When the tour ended we found the open area at the Western Wall overflowing with people as one of the special units of the Israel Defense Forces was being sworn in. Family, friends and the community were out in force to cheer them on.

 FRIDAY, MAY 23: My dear friend Laura Myers, whom I met in Israel 40 years ago, and lived with for many years in Massachusetts, met Anna and I at the Israel Museum.

Anna and I had not been to the Israel Museum, so we saw some interesting exhibits and also went into the building (I’m blanking out now on it’s name) that holds some of the actual Deal Sea Scrolls.

 Friday evening we walked to Eleanor’s house for Shabbat dinner, shared with her husband Mike, and several of their friends, including another friend, Cheryl (Cherie) Gitlin that I knew from Detroit and had visited when I lived in Israel 39-40 years ago. It was a lovely evening and Eleanor served up a wonderful vegetarian feast for us !!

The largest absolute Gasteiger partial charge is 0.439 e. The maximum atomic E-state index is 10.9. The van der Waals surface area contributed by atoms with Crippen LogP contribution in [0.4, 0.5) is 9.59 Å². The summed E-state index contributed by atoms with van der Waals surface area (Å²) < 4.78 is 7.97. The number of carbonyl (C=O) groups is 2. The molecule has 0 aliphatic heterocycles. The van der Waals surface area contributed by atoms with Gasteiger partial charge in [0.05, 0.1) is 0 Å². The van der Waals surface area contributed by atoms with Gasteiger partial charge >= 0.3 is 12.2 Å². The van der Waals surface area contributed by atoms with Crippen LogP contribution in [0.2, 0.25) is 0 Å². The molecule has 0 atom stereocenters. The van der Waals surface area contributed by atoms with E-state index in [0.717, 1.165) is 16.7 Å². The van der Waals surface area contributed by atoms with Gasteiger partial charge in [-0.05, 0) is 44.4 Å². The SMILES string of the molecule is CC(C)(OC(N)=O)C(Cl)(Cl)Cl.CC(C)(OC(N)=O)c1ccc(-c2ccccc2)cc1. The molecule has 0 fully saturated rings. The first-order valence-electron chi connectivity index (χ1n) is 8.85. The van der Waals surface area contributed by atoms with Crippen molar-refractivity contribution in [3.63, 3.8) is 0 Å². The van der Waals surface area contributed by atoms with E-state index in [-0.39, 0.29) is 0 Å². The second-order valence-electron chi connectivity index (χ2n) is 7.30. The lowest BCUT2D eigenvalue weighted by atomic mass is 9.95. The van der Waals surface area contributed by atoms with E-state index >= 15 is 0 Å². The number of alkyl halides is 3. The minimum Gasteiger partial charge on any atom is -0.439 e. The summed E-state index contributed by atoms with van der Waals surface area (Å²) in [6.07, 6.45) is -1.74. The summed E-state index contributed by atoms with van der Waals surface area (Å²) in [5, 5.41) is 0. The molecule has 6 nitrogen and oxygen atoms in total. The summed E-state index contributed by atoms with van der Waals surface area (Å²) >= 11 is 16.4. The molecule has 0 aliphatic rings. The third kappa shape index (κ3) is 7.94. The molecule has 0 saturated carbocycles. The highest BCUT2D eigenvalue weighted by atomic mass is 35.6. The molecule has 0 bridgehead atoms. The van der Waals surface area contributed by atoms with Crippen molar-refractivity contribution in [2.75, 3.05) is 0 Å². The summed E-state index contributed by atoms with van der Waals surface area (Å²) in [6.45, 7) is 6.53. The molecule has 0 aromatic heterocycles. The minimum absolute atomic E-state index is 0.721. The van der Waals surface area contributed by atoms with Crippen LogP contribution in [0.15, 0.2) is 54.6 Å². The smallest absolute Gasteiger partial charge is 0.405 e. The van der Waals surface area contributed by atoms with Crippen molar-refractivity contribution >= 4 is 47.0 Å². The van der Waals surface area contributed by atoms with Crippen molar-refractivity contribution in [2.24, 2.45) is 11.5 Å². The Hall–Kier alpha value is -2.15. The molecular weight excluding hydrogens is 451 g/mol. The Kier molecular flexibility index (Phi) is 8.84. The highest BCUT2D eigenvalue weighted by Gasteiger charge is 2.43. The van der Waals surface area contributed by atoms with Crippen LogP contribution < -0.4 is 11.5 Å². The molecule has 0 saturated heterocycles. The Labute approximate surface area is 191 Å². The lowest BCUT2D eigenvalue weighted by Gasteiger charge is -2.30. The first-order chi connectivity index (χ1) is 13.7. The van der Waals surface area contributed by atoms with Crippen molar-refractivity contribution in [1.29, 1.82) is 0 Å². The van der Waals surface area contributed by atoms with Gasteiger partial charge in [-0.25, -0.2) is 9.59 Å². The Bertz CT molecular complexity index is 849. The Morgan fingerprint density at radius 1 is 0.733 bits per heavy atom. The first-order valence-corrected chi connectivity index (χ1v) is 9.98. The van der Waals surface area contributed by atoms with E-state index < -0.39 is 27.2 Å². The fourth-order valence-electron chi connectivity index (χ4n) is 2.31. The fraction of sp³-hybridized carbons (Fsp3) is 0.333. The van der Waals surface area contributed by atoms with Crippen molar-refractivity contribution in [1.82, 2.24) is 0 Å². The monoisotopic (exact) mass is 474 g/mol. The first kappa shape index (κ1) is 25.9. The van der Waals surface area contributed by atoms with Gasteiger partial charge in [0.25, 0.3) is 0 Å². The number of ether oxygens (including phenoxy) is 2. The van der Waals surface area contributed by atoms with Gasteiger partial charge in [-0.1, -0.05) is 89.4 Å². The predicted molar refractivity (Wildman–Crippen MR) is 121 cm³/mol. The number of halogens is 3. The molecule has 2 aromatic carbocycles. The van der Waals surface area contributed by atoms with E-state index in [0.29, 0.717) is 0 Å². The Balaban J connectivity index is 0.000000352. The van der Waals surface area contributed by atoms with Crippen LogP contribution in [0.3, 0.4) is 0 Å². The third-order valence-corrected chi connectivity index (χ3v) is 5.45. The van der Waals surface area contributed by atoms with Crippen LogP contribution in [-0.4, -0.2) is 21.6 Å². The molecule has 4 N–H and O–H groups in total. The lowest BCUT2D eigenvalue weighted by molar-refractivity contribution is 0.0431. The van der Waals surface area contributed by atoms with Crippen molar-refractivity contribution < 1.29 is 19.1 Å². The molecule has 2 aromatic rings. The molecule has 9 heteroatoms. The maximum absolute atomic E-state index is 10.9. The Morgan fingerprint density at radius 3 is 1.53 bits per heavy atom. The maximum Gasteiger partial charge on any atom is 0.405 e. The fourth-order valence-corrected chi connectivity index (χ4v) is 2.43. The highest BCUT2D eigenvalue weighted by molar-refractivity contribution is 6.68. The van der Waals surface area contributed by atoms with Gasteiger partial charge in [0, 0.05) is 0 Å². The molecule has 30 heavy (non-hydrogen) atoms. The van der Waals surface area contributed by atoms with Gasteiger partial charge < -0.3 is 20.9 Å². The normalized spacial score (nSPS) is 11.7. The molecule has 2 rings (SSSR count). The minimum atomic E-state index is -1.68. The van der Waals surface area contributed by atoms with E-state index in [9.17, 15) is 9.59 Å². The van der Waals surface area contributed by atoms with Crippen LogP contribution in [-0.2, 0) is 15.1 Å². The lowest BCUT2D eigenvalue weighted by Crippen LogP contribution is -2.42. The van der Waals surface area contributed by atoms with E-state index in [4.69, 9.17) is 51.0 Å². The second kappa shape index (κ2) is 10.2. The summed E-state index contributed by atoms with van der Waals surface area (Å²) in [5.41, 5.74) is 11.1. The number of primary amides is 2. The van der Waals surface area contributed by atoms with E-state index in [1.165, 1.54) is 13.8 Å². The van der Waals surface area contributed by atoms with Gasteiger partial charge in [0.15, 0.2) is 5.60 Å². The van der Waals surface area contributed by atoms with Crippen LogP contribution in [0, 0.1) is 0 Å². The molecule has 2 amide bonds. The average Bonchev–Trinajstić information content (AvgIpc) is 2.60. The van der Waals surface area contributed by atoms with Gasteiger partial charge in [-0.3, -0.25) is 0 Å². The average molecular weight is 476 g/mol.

SATURDAY, MAY 24: Anna and I spent a quiet Shabbat lounging at the King David Hotel. After sundown we watching the City of Jerusalem come alive again and at 10:30pm we again walked to the Old City to see a light show of the History of Jerusalem, shown on the walls of King David’s Citadel.

 SUNDAY, MAY 25:

Anna and I returned to the Western Wall. This time so we could get close enough to touch it and to leave our written prayers in the cracks of the wall. It can be a very emotional experience. For my non-Jewish friends, this 2000 year-old Wall was not itself part of the Temple, but part of the massive retaining wall that King Herod built to create the vast plaza now known as the Temple Mount. It is the “most important existing Jewish shrine” because of it’s connection to the ancient Temple, the House of God.